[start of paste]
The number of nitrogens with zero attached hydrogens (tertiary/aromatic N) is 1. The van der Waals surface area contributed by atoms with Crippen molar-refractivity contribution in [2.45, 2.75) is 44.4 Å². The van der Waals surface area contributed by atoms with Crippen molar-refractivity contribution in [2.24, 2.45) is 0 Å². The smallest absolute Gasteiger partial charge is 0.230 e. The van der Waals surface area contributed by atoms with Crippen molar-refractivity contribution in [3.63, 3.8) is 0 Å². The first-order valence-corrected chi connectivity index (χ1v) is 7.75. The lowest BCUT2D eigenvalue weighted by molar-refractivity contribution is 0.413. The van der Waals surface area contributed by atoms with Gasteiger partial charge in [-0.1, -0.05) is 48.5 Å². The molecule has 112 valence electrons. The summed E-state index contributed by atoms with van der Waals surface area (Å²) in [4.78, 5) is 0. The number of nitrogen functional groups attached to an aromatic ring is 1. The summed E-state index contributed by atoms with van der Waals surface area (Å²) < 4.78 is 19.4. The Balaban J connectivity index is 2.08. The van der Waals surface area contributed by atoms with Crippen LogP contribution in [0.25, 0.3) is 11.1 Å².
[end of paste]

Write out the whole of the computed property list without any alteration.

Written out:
The number of nitrogens with zero attached hydrogens (tertiary/aromatic N) is 1. The van der Waals surface area contributed by atoms with Crippen molar-refractivity contribution in [2.45, 2.75) is 44.4 Å². The van der Waals surface area contributed by atoms with Crippen molar-refractivity contribution in [2.24, 2.45) is 0 Å². The smallest absolute Gasteiger partial charge is 0.230 e. The van der Waals surface area contributed by atoms with Crippen molar-refractivity contribution in [3.63, 3.8) is 0 Å². The first-order valence-corrected chi connectivity index (χ1v) is 7.75. The lowest BCUT2D eigenvalue weighted by molar-refractivity contribution is 0.413. The van der Waals surface area contributed by atoms with Gasteiger partial charge in [-0.1, -0.05) is 48.5 Å². The molecule has 112 valence electrons. The summed E-state index contributed by atoms with van der Waals surface area (Å²) in [4.78, 5) is 0. The number of nitrogen functional groups attached to an aromatic ring is 1. The summed E-state index contributed by atoms with van der Waals surface area (Å²) < 4.78 is 19.4. The Balaban J connectivity index is 2.08. The van der Waals surface area contributed by atoms with Crippen LogP contribution in [0.25, 0.3) is 11.1 Å².